Intro: Annoying Autonomous Rickrolling Device (For April Fools' Day)
&amp;amp;amp;amp;lt;br /&amp;amp;amp;amp;gt; Have you ever wanted to Rickroll somebody very important for hours while sitting in a comfortable non-culpable vantage point where you can watch all the ...
For this prank we will need: --From the Internet: - An Arduino, Freeduino or equivalent (See note at bottom for Barebones Arduinos/Freeduinos alternatives) Price varies. - ChipCorder I16-COB20 demo board from ...
Step 6: Almost there! Upload the software via USB serial.
Upload the Arduino Sketch that can be found at my Github repository here: https://github.com/xtremd/Rickrolling-Arduino-Sketch by using the Arduino IDE found here: http://arduino.cc/en/Main/Software Enter in the password "hahaha" ...
Have you ever wanted to Rickroll somebody very important for hours while sitting in a comfortable non-culpable vantage point where you can watch all the fun? Do you also want extra points for only using some salvaged old parts (an old Arduino, $6 Chipcorder and a speaker) augmented with less than $10 of stuff from RadioShack? Do you want it to be able to (theoretically) endure some aggravated Rick Astley fueled rage and abuse before finally failing for maximum hilarity? High five! You think just like me!
I was originally going to pull this prank on my high school biology teacher for April Fools' Day, but had to change my plans at the last minute. My Biology teacher had already anticipated the prank (with what I can only fathom must have been his mind reading ninjutsu), and instead suggested that I pull this prank on the Dean of the upper-middle school. Since I was personal friends with the Dean, I knew that he would in no way be offended by the prank, but actually thought that he might actually enjoy the novelty of the prank.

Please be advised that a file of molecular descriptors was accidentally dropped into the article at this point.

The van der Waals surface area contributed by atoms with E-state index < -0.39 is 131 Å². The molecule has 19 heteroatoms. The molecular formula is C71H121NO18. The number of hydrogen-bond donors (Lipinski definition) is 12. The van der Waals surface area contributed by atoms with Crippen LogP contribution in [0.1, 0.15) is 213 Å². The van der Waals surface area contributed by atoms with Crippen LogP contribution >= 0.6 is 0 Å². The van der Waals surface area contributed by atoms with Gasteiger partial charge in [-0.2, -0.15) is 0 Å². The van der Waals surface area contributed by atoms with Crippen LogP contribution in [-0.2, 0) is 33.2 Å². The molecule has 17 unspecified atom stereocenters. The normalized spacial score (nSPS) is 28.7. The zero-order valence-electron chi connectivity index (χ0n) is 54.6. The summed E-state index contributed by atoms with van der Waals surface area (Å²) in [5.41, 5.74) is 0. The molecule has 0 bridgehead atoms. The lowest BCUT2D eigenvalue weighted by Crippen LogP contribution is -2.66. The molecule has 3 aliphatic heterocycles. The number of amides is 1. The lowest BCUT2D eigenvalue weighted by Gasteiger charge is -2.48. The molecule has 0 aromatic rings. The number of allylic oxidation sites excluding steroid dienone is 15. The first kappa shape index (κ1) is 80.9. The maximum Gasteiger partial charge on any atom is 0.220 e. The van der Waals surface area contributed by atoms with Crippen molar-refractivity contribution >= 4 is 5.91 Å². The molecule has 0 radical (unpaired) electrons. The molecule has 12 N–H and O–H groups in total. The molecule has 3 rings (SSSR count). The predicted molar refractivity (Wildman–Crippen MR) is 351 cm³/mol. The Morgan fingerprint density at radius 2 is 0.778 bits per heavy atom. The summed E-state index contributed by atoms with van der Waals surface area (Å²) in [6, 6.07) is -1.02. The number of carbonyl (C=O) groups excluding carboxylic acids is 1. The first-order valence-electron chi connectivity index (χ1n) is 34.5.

Therefore, on the morning of April Fool's day, I took out my computer and set the current time and date on the Rickroll device (Codenamed "The Cinnamon Shaker") using an Arduino serial prompt. I made sure to set a trigger time sufficiently ahead of lunchtime to ensure that the Dean would still be in his office for the start of the prank; I didn't want him to miss it! Using a pinch of Peruvian Instant Darkness Powder, I hid the box in its new home in a obscure corner of the room.
I am glad to say that the device worked flawlessly. Even though the Dean was unable to shut off the device and had to shut it in a desk drawer with the speaker propped against the inside of the drawer to muffle the noise, he was really amused with the prank! He did admit that enduring an hour worth of Rick Astley's "Never Gonna Give You Up" was not exactly enjoyable, but was alright since the device automatically shutoff due to an one hour anti-excessive-cruelty timer. More than one hour, and some particular metal box might have found itself defenestrated onto the street below.
Warning: This device is incredibly devious and annoying. It should not be used on somebody who cannot take a joke or who doesn't know what Rickrolling is. It might get you fired or yelled at. I am not responsible or liable in any way for how you use the information and Arduino sketches in this Instructable.
- Pack of 10K resistors (although we only need two) $0.99
- 8Ohm speaker (I salvaged mine from a old tape recorder) $2.99
- Pack of 5 9V battery snap connectors (although we only need 3 or 4) $2.99
- Aluminum project enclosure $2.99
- NPN 5V Transistor (I used the TIP3055) $1.79
*A note about barebones Arduinos/Freeduinos: They must have a 5V voltage regulator that can use 9V batteries (Awww! No Diavolinos?). They also need to have a 3.3V output pin along with a 16Mhz crystal (not resonator!) to work for this project.